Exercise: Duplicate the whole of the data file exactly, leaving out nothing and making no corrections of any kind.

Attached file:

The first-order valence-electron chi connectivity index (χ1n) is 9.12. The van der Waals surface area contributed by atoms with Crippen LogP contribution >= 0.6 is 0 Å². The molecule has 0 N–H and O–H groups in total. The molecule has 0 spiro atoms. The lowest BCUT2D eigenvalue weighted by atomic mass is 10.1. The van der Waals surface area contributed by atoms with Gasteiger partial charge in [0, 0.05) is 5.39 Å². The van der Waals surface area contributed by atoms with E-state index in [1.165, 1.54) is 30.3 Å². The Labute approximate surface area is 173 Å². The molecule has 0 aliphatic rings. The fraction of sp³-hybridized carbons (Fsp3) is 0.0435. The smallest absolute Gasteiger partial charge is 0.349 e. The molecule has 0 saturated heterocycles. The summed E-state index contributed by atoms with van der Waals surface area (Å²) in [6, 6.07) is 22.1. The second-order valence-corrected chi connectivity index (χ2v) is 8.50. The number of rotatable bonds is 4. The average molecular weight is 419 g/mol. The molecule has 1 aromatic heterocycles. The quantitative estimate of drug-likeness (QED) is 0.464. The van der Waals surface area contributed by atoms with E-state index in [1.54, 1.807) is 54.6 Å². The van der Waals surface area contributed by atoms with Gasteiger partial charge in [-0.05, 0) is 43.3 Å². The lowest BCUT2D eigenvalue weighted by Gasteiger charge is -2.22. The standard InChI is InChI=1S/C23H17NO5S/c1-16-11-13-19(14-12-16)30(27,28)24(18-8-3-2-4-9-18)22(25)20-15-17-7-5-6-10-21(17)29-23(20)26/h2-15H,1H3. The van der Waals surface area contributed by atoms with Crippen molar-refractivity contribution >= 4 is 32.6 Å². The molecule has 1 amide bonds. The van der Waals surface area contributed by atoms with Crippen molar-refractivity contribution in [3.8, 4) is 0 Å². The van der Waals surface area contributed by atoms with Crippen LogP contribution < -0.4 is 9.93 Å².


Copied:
The first-order valence-electron chi connectivity index (χ1n) is 9.12. The van der Waals surface area contributed by atoms with Crippen LogP contribution >= 0.6 is 0 Å². The molecule has 0 N–H and O–H groups in total. The molecule has 0 spiro atoms. The lowest BCUT2D eigenvalue weighted by atomic mass is 10.1. The van der Waals surface area contributed by atoms with Gasteiger partial charge in [0, 0.05) is 5.39 Å². The van der Waals surface area contributed by atoms with E-state index in [1.165, 1.54) is 30.3 Å². The Labute approximate surface area is 173 Å². The molecule has 0 aliphatic rings. The fraction of sp³-hybridized carbons (Fsp3) is 0.0435. The smallest absolute Gasteiger partial charge is 0.349 e. The molecule has 0 saturated heterocycles. The summed E-state index contributed by atoms with van der Waals surface area (Å²) in [6, 6.07) is 22.1. The second-order valence-corrected chi connectivity index (χ2v) is 8.50. The number of rotatable bonds is 4. The average molecular weight is 419 g/mol. The molecule has 1 aromatic heterocycles. The quantitative estimate of drug-likeness (QED) is 0.464. The van der Waals surface area contributed by atoms with E-state index in [1.54, 1.807) is 54.6 Å². The van der Waals surface area contributed by atoms with Gasteiger partial charge in [-0.05, 0) is 43.3 Å². The lowest BCUT2D eigenvalue weighted by Gasteiger charge is -2.22. The standard InChI is InChI=1S/C23H17NO5S/c1-16-11-13-19(14-12-16)30(27,28)24(18-8-3-2-4-9-18)22(25)20-15-17-7-5-6-10-21(17)29-23(20)26/h2-15H,1H3. The van der Waals surface area contributed by atoms with Crippen molar-refractivity contribution >= 4 is 32.6 Å². The molecule has 1 amide bonds. The van der Waals surface area contributed by atoms with Crippen molar-refractivity contribution in [3.8, 4) is 0 Å². The van der Waals surface area contributed by atoms with Crippen LogP contribution < -0.4 is 9.93 Å².